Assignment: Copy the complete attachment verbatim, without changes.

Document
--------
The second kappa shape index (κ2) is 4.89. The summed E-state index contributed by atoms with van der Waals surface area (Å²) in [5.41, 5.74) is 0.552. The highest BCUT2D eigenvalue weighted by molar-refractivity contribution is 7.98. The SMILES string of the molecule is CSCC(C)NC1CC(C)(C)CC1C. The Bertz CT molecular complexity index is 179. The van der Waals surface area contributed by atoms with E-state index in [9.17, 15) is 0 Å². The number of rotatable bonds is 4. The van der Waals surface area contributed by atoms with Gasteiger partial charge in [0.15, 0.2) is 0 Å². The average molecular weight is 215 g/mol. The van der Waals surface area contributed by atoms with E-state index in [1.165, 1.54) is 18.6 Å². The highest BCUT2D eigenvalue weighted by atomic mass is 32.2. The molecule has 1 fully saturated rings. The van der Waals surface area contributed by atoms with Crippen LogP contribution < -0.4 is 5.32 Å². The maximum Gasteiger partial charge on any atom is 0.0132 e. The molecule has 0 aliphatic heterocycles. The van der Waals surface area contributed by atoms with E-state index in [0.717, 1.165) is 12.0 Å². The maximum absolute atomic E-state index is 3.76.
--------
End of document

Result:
The second kappa shape index (κ2) is 4.89. The summed E-state index contributed by atoms with van der Waals surface area (Å²) in [5.41, 5.74) is 0.552. The highest BCUT2D eigenvalue weighted by molar-refractivity contribution is 7.98. The SMILES string of the molecule is CSCC(C)NC1CC(C)(C)CC1C. The Bertz CT molecular complexity index is 179. The van der Waals surface area contributed by atoms with E-state index in [9.17, 15) is 0 Å². The number of rotatable bonds is 4. The van der Waals surface area contributed by atoms with Gasteiger partial charge in [0.15, 0.2) is 0 Å². The average molecular weight is 215 g/mol. The van der Waals surface area contributed by atoms with E-state index in [1.165, 1.54) is 18.6 Å². The highest BCUT2D eigenvalue weighted by atomic mass is 32.2. The molecule has 1 fully saturated rings. The van der Waals surface area contributed by atoms with Crippen LogP contribution < -0.4 is 5.32 Å². The maximum Gasteiger partial charge on any atom is 0.0132 e. The molecule has 0 aliphatic heterocycles. The van der Waals surface area contributed by atoms with E-state index in [0.717, 1.165) is 12.0 Å². The maximum absolute atomic E-state index is 3.76.